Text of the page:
Originally Posted by

**BlackBlaze** Hi, I'm not sure how much help you guys can give, since this isn't really a textbook question...More of a "how should I study this".

I find I'm able to do calculations and the like with ease in my linear algebra course, but it's the proofs that really get me. Every time I see a question that says "Show that..." or "Prove that..." I'm not able to figure out a method to complete the question. If I see the answer, I can understand just fine, but I don't understand how any person can think of that method to solve it.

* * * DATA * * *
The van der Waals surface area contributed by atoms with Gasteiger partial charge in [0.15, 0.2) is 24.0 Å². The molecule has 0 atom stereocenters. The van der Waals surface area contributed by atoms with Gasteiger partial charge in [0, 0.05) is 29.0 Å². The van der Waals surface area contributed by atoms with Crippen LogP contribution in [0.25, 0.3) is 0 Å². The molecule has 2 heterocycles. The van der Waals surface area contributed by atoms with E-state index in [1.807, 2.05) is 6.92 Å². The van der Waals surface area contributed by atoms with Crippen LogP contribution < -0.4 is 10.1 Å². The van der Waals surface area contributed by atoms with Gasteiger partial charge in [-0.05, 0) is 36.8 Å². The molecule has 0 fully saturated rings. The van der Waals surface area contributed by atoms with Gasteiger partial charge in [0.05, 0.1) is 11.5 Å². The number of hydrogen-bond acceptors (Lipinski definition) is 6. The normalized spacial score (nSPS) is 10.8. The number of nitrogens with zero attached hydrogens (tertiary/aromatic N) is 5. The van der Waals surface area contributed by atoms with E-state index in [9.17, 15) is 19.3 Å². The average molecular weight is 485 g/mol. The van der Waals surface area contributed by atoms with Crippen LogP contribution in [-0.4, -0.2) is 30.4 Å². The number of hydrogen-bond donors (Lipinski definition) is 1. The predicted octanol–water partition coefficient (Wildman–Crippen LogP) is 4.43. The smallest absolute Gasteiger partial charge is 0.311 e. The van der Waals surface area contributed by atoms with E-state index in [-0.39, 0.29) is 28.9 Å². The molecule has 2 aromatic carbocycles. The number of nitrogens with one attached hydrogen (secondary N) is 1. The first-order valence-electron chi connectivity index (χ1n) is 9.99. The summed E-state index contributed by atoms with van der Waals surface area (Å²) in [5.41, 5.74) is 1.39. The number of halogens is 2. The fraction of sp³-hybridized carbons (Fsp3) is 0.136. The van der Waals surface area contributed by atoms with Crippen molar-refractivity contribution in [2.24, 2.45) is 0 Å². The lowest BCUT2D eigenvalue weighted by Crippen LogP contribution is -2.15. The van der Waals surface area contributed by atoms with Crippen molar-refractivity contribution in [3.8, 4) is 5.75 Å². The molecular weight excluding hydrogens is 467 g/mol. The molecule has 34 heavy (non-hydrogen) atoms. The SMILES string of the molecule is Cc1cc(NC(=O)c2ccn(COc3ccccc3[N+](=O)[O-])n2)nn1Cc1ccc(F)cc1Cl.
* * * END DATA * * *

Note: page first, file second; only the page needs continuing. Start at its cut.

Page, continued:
For example, one of the midterm questions I received:

"If A and B are n by n matrices, and given that AB is invertible, prove that B must be invertible."

I draw a blank when I try to solve this question on my own.

When the solutions came up, I understood perfectly. To prove B is invertible, Bx = 0 must only have the trivial solution of x = 0. And then you start off with (AB)x = 0 and can easily go from there.

If you go onto take a "proof" course, this will become much clearer. Trying to learn how to prove things while taking linear algebra isn't easy

So, are there some tips or strategies to get better at doing these questions?